EU Commission considers a threshold for unapproved GMOs

The European Commission intends to relax the existing policy of zero tolerance that prohibits unapproved GM crops from entering the EU market. To date, ships that contain traces of unapproved GMOs are refused at port. In June, the European Health Commissioner, Androulla Vassiliou, announced a proposal for the establishment of a threshold by this summer. Such a measure would allow traces of non-approved GMOs in imported food and feed products.

Androulla Vassiliou, European Health Commissioner
Androulla Vassiliou, European Health Commissioner
However, the practical realisation of such a threshold seems to be tricky. As stated by the press officer of Commissioner Vassiliu to reporters from Euro-Biotech-News, changes in the underlying law “would require long negotiations and approval from the European Council and the European Parliament”.  A “technical solution” is planned instead.

As early as 2005, the Commission found a technical solution for traces of unapproved chloramphenicol in shrimps from China. At that time, the Commission defined a reference point for action (RFPA) that is based on the “Minimum Required Performance Limit” (MRPL) . The MRPL represents the minimal concentration of the banned substance in question that must be able to determine with specified degrees of accuracy and precision by an analytical method and is based on the current limit of detection (LOD).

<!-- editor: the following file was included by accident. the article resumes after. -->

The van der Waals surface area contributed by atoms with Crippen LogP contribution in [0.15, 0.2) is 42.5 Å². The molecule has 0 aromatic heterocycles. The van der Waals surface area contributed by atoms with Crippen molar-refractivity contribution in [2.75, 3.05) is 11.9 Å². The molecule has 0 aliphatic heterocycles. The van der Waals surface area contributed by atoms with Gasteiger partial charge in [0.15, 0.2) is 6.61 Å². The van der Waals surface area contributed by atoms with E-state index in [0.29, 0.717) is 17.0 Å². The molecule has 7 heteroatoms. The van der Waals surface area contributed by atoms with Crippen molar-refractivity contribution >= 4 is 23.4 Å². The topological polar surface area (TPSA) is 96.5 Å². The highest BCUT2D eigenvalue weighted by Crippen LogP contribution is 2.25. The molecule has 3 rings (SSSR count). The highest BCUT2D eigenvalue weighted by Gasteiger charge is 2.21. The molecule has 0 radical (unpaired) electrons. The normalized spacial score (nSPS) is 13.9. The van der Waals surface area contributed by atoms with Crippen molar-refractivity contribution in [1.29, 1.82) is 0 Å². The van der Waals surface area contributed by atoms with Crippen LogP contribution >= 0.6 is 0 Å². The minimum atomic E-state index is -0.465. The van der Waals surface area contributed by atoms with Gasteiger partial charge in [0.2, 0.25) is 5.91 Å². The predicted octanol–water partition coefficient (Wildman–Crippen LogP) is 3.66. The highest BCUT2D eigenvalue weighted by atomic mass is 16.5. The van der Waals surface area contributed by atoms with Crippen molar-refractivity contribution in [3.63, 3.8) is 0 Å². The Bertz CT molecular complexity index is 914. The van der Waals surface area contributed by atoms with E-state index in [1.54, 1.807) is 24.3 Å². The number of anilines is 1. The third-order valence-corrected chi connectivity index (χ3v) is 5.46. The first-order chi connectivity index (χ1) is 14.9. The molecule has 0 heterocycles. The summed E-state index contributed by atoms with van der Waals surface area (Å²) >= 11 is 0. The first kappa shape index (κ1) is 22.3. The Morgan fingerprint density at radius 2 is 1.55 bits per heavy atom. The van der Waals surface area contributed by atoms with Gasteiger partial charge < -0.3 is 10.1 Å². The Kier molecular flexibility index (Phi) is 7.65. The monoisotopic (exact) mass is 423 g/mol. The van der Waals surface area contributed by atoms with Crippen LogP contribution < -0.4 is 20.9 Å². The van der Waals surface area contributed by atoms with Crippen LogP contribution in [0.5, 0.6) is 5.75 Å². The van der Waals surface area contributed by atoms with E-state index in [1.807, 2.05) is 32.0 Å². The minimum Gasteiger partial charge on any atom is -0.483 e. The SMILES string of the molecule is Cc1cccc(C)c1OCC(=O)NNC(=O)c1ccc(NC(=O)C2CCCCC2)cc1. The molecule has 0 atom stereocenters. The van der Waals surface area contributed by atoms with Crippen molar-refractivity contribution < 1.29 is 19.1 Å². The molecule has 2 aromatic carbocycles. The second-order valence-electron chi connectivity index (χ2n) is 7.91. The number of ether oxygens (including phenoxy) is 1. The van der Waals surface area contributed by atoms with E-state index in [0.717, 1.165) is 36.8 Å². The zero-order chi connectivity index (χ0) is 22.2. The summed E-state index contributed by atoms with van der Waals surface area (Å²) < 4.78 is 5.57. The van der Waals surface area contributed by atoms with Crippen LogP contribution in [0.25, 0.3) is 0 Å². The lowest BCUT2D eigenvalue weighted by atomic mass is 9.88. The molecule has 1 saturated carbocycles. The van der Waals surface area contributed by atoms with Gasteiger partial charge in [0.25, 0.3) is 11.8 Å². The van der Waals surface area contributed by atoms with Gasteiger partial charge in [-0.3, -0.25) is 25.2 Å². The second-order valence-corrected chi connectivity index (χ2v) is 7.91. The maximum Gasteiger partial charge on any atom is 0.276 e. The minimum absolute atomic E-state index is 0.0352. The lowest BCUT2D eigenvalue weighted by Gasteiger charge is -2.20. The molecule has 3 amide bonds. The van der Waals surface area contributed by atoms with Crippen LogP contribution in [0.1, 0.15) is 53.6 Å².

It seems unlikely that such an solution would meet the requirements of the market. According to Dr Barbara Schaffrath from Eppendorf Biochip Systems, the current LOD of PCR-based GMO detection methods for unapproved GMO events is 0.1 per cent.  As part of the EU-funded Co-Extra project, her working group has developed such a GMO detection system known as ‘DualChip® GMO’.

Alexander Döring, Secretary General of the European Feed Manufacturers’ Federation (FEFAC), pointed out that current maize imports from South America "systematically contain up to 0.5 per cent GMOs". He proposed an "economically practical" threshold of 0.9 per cent for unapproved or phased-out GMOs, provided that the GMOs concerned have been tested by EMEA or by other relevant authorities in line with the Codex Alimentarius GM plant guideline with regard to safety.

The situation is seen as critical also by members of the EU Agricultural Commissioner’s cabinet. At a meeting of representatives from the agricultural industry in June in Berlin, Klaus-Dieter Borchardt warned: "If we do not resolve the problem of importing GM feed, we could lose approximately 50 per cent of our animal and meat production."

A report published by DG Agri in 2007 stated that the asynchronous authorisation of GM soybeans in the US and the EU could lead to drastic price increases of as much as 60 % for soy.

Sources: "Commission to set GMO threshold", Insight Europe, No 7-8, 2008; Co-Extra, 2008